More often than not, readers I meet in person look down on my reading choices.
I started reading books when I was in 6th grade and still did not have friends to hang out with. My darling mum was a reader when she was young and knew what solace books have to offer. Hence, when a private library opened nearby, she got me enrolled as soon as she could.
While mum had introduced me to comic books before that, with Chacha Chaudhary and Pinki being my favourites, I had yet to get into books with only text. But that didn’t matter when I stepped into the library for the first time and saw so many stories just waiting for me.
That’s where my real love for reading began and it has not wavered since.
Books have always been my safe space. No matter what is going on in my life, or how bad my day has been, the world in books were always there.
I reached for books either to go into another world, be a part of a success story, or to get hope that everything will be alright in the end. Happy endings are my favourite because they give me hope to get back up and move on.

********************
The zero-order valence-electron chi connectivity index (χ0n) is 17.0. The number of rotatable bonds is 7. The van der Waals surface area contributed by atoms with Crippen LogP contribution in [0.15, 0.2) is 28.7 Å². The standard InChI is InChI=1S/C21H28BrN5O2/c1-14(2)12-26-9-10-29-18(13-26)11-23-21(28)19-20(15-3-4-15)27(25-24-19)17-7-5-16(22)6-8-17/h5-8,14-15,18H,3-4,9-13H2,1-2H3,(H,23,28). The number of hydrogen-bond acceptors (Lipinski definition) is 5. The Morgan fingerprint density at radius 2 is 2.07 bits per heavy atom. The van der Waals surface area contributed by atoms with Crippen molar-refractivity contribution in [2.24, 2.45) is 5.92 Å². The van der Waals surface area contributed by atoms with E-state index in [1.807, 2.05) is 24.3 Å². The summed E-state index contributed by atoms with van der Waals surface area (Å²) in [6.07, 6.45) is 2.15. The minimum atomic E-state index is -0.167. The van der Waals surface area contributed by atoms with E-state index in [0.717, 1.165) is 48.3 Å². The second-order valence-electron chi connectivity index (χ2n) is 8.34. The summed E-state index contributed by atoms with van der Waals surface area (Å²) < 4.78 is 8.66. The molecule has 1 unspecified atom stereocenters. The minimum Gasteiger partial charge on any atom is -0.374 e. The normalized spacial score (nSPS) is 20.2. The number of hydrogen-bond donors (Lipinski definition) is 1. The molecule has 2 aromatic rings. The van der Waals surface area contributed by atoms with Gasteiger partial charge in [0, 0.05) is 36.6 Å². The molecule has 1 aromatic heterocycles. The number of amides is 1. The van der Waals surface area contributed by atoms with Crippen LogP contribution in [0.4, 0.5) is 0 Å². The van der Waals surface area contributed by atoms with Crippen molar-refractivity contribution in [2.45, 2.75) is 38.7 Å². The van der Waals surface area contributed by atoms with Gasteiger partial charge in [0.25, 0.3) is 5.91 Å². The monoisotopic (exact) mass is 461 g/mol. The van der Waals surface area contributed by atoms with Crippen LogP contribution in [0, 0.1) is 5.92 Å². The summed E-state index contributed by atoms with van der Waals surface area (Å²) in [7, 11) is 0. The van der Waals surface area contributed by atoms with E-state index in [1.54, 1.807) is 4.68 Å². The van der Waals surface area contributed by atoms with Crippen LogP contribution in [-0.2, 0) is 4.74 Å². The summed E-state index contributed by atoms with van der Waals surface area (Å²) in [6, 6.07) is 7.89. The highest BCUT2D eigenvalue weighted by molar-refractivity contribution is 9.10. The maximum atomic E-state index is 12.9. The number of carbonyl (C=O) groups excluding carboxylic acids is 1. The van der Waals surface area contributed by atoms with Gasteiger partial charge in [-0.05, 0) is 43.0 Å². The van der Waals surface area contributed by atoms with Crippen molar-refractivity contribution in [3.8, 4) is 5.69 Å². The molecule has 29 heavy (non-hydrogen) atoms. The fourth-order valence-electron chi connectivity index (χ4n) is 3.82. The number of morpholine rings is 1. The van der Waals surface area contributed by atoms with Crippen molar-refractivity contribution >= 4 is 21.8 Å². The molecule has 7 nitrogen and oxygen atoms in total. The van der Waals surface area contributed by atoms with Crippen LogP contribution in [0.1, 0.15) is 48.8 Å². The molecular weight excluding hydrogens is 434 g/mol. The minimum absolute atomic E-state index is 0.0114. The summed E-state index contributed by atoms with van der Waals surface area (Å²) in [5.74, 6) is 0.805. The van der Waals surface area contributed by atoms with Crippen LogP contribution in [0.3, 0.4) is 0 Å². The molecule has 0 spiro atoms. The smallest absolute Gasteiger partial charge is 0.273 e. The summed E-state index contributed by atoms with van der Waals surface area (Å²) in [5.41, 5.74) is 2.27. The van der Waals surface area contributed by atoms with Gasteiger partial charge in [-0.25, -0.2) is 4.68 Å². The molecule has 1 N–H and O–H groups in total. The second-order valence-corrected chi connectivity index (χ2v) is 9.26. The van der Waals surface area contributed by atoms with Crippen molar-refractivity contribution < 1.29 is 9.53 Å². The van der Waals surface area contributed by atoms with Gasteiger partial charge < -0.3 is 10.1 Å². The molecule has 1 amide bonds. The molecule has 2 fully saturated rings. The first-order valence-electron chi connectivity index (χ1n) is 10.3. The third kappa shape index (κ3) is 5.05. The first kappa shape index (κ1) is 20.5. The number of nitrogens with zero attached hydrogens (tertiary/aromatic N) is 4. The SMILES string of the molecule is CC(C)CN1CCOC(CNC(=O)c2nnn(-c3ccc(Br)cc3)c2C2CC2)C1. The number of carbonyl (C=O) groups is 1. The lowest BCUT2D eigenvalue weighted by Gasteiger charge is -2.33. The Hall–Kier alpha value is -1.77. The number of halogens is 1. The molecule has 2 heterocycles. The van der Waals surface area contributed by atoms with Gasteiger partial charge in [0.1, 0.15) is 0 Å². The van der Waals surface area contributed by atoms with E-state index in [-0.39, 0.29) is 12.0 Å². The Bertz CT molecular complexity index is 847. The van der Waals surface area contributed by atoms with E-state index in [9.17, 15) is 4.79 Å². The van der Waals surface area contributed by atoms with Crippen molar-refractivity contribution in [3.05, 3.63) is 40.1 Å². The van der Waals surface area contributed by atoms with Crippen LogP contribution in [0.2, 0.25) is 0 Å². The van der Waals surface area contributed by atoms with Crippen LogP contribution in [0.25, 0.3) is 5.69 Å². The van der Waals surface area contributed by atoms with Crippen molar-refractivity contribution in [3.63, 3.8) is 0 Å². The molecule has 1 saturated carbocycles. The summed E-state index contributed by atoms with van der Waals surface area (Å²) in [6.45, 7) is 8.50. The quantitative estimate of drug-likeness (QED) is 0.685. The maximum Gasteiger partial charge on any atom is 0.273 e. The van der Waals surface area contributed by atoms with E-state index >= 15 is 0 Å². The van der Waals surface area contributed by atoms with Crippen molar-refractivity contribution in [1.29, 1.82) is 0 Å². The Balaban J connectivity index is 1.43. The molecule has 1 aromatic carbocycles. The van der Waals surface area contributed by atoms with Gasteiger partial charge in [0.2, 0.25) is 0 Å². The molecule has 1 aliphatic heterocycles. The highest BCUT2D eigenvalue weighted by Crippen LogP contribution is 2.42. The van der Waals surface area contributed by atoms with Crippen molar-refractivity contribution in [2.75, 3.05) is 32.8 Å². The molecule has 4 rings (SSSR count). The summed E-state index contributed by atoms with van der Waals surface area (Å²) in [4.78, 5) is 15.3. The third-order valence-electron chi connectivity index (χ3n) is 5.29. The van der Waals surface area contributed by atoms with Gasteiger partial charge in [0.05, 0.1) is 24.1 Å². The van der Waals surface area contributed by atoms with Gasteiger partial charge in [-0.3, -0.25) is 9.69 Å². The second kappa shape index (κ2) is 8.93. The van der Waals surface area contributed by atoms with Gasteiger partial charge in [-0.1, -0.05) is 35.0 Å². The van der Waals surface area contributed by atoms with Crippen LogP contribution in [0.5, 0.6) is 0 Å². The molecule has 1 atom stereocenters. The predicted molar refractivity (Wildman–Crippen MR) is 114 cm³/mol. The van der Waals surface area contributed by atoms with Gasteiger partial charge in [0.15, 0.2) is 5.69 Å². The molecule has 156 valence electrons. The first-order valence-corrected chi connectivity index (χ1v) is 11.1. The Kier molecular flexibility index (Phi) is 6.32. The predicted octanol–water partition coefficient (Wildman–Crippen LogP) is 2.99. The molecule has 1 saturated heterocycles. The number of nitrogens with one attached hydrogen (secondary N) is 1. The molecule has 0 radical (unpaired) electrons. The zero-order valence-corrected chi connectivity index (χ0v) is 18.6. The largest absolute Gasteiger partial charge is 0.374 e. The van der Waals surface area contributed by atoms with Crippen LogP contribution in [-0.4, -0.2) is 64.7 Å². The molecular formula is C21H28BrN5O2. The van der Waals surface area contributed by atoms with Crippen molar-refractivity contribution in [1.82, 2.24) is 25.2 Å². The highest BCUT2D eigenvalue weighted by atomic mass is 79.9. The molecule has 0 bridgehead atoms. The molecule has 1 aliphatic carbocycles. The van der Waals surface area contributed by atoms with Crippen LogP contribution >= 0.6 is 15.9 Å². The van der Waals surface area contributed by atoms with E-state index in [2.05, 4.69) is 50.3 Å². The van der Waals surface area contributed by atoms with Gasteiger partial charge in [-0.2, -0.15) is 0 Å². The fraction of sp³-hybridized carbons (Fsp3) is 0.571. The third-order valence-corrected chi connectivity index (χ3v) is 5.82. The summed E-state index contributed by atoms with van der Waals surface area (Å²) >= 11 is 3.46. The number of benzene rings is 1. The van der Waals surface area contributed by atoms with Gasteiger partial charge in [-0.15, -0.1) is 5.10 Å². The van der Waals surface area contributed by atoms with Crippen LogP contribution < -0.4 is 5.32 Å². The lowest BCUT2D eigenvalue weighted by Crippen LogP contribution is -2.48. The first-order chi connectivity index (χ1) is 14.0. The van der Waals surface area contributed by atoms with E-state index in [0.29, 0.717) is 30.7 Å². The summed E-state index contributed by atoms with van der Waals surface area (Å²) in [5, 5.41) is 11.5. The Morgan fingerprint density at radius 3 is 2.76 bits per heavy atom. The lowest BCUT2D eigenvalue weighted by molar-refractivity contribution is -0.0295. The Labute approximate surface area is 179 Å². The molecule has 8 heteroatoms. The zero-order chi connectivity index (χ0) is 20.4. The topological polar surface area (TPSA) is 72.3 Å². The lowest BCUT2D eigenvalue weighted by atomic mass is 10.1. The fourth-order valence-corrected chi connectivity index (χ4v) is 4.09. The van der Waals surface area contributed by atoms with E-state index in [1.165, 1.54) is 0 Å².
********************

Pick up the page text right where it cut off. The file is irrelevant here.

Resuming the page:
Fiction books were what gave, and still give, me all of that. Even though I understand the importance of reading non-fiction, fiction will always be my first choice.
Which is why I don’t understand the snobbery against fiction.
More often than not, readers I meet in real life question my status as a reader. It’s not an outright question but an unspoken invalidation with looks and voice tone.
The conversations begin on a good note. They ask my hobbies and I respond saying that I like to read. They exclaim that they like to read as well and the follow up question is: “what do you like to read?” to which I truthfully say, “I read fiction”.
I’ve received several different responses to that. But most of them have been casual snobbery. From “oh, and what about non-fiction?” to “you should try non-fiction sometimes”. A couple readers accept it only to later slip non-fiction book recommendations in the conversation.